Analysts say the one-stop service should start functioning immediately to attract investment and create jobs. Many countries, including China, were facing rising cost of doing business and they want to move their garment, pharmaceuticals, footwear, and food-processing factories to low-cost places, where Bangladesh ranks at the top.
Meantime, in order to facilitate easy investment and smooth business, the investment promotion agency has planned to bring down the number of days required for getting approval from Rajdhani Unnayan Kartripakkha (RAJUK) for construction work to 60 days and electricity connection to 28 days. Currently, it takes 278 days to get RAJUK approval to begin construction work and 404 days to secure electricity connection.
As part of the detailed plan, the BIDA is expected to try to ensure the country's ranking among top 100 economies in the next five years in terms of 'ease of doing business' prepared by the World Bank.
The main objective of the plan is to attract private investment, both domestic and foreign, to make sure that Bangladesh attains the middle income country status by 2021 and high income by 2041.
As per the plan, the BIDA wants to bring down the required number of days for completing all procedures of starting a business only to seven (07) days from 19.5 days required at present. Its reform plan further suggests that registering property, a lengthy task in Bangladesh, must be made easy and simple for investors through online.
The plan includes the central bank's Credit Information Bureau (CIB) to provide detailed information of the client, including collateral debt. The reforms include enforcing contracts to be addressed with top priority. The plan recommends a separate bench of the High Court to deal with the investment and trade issues and also review of the existing legislation to resolve the investors' insolvency issue.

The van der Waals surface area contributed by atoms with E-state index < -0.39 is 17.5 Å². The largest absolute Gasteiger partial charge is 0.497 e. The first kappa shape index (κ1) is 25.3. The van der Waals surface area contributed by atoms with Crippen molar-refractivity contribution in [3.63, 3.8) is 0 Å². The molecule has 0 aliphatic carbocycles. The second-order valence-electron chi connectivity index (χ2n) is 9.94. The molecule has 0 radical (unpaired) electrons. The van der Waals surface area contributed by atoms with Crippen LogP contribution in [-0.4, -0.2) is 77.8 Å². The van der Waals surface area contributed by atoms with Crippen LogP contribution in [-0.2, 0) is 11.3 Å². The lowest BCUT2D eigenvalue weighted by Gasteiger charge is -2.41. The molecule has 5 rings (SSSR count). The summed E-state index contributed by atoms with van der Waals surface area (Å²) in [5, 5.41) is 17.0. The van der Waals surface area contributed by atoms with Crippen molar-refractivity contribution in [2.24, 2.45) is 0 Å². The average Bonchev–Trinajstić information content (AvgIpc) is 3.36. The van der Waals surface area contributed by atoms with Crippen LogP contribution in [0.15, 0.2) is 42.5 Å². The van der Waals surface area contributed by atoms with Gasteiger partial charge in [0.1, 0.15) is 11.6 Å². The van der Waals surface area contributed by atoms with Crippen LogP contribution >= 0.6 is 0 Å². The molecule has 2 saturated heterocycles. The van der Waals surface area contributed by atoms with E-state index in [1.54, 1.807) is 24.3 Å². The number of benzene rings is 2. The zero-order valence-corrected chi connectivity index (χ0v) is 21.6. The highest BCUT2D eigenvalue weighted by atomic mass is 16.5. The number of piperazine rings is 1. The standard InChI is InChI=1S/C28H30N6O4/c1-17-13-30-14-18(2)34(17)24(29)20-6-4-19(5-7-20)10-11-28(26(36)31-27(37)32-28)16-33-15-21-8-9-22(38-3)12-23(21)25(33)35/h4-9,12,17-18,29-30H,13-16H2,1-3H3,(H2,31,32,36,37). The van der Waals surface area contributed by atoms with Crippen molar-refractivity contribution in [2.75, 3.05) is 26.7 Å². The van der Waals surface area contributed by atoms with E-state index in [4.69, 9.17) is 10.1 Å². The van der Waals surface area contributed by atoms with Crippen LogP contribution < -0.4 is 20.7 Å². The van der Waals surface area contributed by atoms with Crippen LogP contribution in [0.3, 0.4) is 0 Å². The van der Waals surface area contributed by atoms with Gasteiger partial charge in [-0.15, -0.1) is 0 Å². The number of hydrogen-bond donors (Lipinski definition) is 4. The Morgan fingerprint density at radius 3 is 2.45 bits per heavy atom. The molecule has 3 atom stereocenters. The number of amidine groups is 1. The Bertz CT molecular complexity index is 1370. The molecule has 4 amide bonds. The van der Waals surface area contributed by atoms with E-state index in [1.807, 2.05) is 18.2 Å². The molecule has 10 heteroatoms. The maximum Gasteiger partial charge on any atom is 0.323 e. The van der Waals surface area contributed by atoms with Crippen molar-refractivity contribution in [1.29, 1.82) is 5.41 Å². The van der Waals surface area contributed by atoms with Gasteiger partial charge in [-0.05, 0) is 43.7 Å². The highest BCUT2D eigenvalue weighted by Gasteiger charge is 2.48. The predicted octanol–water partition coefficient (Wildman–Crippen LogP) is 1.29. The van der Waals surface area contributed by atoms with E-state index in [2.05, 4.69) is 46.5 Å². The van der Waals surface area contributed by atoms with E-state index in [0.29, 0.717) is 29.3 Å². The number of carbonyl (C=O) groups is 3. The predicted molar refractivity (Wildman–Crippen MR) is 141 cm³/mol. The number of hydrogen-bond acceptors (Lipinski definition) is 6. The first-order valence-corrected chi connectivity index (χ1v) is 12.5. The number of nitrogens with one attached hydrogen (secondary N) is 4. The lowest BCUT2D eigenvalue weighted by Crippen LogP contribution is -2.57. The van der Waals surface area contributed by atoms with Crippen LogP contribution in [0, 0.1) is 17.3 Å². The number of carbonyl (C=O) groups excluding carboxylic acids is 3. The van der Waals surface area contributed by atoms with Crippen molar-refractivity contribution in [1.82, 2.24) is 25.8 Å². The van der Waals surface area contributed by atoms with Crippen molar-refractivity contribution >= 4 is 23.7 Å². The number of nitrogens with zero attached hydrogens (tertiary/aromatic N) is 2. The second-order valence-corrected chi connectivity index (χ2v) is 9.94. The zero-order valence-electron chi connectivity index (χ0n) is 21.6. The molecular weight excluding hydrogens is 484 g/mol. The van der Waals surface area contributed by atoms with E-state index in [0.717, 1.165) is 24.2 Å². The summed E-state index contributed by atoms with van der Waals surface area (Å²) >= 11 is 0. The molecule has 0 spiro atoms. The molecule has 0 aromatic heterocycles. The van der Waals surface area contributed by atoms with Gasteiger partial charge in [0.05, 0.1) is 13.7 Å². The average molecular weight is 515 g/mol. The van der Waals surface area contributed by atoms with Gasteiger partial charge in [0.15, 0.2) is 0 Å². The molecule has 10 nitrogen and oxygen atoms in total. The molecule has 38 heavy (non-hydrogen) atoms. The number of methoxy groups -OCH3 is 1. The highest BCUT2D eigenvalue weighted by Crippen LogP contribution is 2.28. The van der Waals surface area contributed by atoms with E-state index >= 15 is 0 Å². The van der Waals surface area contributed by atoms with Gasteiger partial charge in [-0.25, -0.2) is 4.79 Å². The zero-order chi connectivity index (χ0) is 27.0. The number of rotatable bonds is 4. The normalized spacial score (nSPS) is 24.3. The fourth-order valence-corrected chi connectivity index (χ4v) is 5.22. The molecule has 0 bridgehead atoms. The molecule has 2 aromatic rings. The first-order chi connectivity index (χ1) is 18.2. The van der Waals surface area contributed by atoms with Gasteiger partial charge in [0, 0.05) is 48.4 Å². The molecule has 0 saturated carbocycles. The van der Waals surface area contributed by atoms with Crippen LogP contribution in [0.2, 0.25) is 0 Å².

The investment promotion agency also sought rationalisation of the tax provisions on amortisation to attract more investors both from home and abroad. It says the existing tax provisions on depreciation of intangible assets are not investor-friendly in line with the economic advancement.
The third schedule of income tax ordinance, dealing with how assets are recognised and categorised for fiscal depreciation are complex, requires additional documentation, and does not incorporate the current needs of business.
Currently, fiscal depreciation is applied to write down value at a fixed rate throughout the life of an asset which in turn assumes an arbitrary life of all assets falling in the class. For example, industries can enjoy 20 per cent depreciation on written down value of machinery. This means a little more than 21 years will require reaching negligible written down value, which is unrealistic in many situations.
In the circumstances, there is no scope for delay in implementing the one-stop service centre. Improving the ease of doing business is urgent and the BIDA is the primary agency to lead the reforms. However, it would not be possible without the full support of the relevant agencies.
One-stop service centre should be empowered in the real sense so that it could meet the requirements of the investors. Foreign investors will not come until and unless the centre could work efficiently with full authority.